Maria José Botelho: Mind the ‘gap’ — and the language

  • Fort River Elementary School in Amherst. STAFF FILE PHOTO

Published: 11/28/2018 8:31:50 AM
Mind the ‘gap’ — and the language

The recent unanimous vote to approve a dual-language program in Amherst elementary schools is one structural change that the Amherst School Committee and school district argue will help “close the achievement gap” (“Dual-language program OK’d at Amherst elementary school”).

I laud the school committee for responding to the need of Spanish-speaking children in our community. I worry, though, that using language like “closing the gap” leaves the educational inequities with children and their families, while leaving social policies and school structures intact that have contributed to this gap. The achievement gap discourse sabotages Amherst’s efforts to restructure classroom learning to better serve Latinx children and their families. The language of “the achievement gap” turns our gaze to individual children and communities, distracting us from the historical and sociopolitical factors that have created the gap.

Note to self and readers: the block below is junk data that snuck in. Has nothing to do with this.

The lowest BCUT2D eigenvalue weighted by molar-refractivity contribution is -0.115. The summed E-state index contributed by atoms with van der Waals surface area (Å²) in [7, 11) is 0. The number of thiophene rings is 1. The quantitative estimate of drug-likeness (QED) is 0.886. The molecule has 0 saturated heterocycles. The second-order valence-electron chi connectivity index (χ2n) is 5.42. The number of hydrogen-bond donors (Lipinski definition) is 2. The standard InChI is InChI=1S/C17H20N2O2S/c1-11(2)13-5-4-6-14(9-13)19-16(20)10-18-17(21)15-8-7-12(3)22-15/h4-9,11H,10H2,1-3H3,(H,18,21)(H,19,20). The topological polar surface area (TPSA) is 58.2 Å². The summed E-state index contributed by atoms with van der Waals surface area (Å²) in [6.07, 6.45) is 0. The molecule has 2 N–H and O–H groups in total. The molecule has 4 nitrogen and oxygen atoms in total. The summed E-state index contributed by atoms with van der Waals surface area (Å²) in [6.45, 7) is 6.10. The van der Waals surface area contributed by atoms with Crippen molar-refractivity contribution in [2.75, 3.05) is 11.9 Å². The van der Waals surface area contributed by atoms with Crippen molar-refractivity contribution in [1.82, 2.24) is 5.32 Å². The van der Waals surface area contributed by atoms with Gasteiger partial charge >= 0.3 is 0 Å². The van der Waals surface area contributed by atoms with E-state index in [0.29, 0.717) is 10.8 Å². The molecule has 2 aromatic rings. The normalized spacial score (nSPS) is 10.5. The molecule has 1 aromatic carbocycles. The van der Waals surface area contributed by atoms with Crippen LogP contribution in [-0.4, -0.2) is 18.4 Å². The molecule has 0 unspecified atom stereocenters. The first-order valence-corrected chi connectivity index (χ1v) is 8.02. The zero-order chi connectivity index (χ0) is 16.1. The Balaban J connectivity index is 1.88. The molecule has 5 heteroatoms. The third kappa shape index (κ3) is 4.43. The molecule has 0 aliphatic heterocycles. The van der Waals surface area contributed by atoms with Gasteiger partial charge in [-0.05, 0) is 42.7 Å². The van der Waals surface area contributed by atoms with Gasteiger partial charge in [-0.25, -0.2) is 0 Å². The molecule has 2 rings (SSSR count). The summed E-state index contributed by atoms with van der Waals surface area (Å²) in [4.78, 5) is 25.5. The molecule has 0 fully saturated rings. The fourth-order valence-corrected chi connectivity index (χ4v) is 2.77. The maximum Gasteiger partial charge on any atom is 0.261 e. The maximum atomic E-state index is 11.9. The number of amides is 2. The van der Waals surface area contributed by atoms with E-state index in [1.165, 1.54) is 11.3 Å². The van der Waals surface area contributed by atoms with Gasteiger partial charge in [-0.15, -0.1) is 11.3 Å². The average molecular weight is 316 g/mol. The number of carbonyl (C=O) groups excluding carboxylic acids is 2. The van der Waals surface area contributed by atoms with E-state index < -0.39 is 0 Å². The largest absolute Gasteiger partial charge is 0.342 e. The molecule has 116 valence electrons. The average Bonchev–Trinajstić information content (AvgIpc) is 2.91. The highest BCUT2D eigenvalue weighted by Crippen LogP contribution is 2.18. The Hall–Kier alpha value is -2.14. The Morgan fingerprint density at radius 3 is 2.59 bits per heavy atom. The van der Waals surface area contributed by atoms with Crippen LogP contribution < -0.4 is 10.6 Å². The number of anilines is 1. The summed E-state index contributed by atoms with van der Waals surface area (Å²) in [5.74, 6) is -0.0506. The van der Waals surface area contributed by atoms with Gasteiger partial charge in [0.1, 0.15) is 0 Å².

The achievement gap is not something that is inherent to children and their families and communities. What children experience in schools are products of historical, political and socioeconomic practices that have created what educational anthropologist Gloria Ladson-Billings calls an “education debt” for many culturally and linguistically diverse children.

This shift in language use turns our focus from children and communities to the past and present social and educational practices that have produced the debt. Certainly, dual-language programs are one way that school communities can pay down this education debt. But this restructuring takes time and deep collaboration.

Maria José Botelho
Associate Professor of Language, Literacy, and Culture at College of Education of the University of Massachusetts Amherst

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